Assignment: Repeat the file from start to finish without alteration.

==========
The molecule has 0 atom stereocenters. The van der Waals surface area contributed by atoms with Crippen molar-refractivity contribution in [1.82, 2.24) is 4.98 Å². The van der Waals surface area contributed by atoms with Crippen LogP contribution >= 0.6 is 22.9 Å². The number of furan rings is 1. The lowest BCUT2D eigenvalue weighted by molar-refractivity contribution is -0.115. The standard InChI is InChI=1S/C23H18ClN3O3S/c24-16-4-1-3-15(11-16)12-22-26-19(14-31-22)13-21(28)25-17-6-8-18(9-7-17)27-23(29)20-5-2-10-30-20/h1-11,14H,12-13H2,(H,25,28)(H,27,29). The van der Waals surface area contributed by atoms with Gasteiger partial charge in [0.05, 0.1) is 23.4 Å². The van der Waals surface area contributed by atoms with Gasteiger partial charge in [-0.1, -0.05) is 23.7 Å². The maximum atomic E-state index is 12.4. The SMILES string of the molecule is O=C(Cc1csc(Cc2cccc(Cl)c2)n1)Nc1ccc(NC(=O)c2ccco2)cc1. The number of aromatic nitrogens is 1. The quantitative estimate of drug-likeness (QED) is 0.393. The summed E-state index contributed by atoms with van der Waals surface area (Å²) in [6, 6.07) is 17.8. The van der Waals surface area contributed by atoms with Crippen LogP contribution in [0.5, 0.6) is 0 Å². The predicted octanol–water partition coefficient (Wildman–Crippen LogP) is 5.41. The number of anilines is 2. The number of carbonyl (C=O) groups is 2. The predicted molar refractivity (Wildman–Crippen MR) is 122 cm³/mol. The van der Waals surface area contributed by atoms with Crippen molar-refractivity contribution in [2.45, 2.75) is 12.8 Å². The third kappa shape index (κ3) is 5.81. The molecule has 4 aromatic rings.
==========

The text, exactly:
The molecule has 0 atom stereocenters. The van der Waals surface area contributed by atoms with Crippen molar-refractivity contribution in [1.82, 2.24) is 4.98 Å². The van der Waals surface area contributed by atoms with Crippen LogP contribution >= 0.6 is 22.9 Å². The number of furan rings is 1. The lowest BCUT2D eigenvalue weighted by molar-refractivity contribution is -0.115. The standard InChI is InChI=1S/C23H18ClN3O3S/c24-16-4-1-3-15(11-16)12-22-26-19(14-31-22)13-21(28)25-17-6-8-18(9-7-17)27-23(29)20-5-2-10-30-20/h1-11,14H,12-13H2,(H,25,28)(H,27,29). The van der Waals surface area contributed by atoms with Gasteiger partial charge in [0.05, 0.1) is 23.4 Å². The van der Waals surface area contributed by atoms with Gasteiger partial charge in [-0.1, -0.05) is 23.7 Å². The maximum atomic E-state index is 12.4. The SMILES string of the molecule is O=C(Cc1csc(Cc2cccc(Cl)c2)n1)Nc1ccc(NC(=O)c2ccco2)cc1. The number of aromatic nitrogens is 1. The quantitative estimate of drug-likeness (QED) is 0.393. The summed E-state index contributed by atoms with van der Waals surface area (Å²) in [6, 6.07) is 17.8. The van der Waals surface area contributed by atoms with Crippen LogP contribution in [0.5, 0.6) is 0 Å². The predicted octanol–water partition coefficient (Wildman–Crippen LogP) is 5.41. The number of anilines is 2. The number of carbonyl (C=O) groups is 2. The predicted molar refractivity (Wildman–Crippen MR) is 122 cm³/mol. The van der Waals surface area contributed by atoms with Crippen molar-refractivity contribution in [2.45, 2.75) is 12.8 Å². The third kappa shape index (κ3) is 5.81. The molecule has 4 aromatic rings.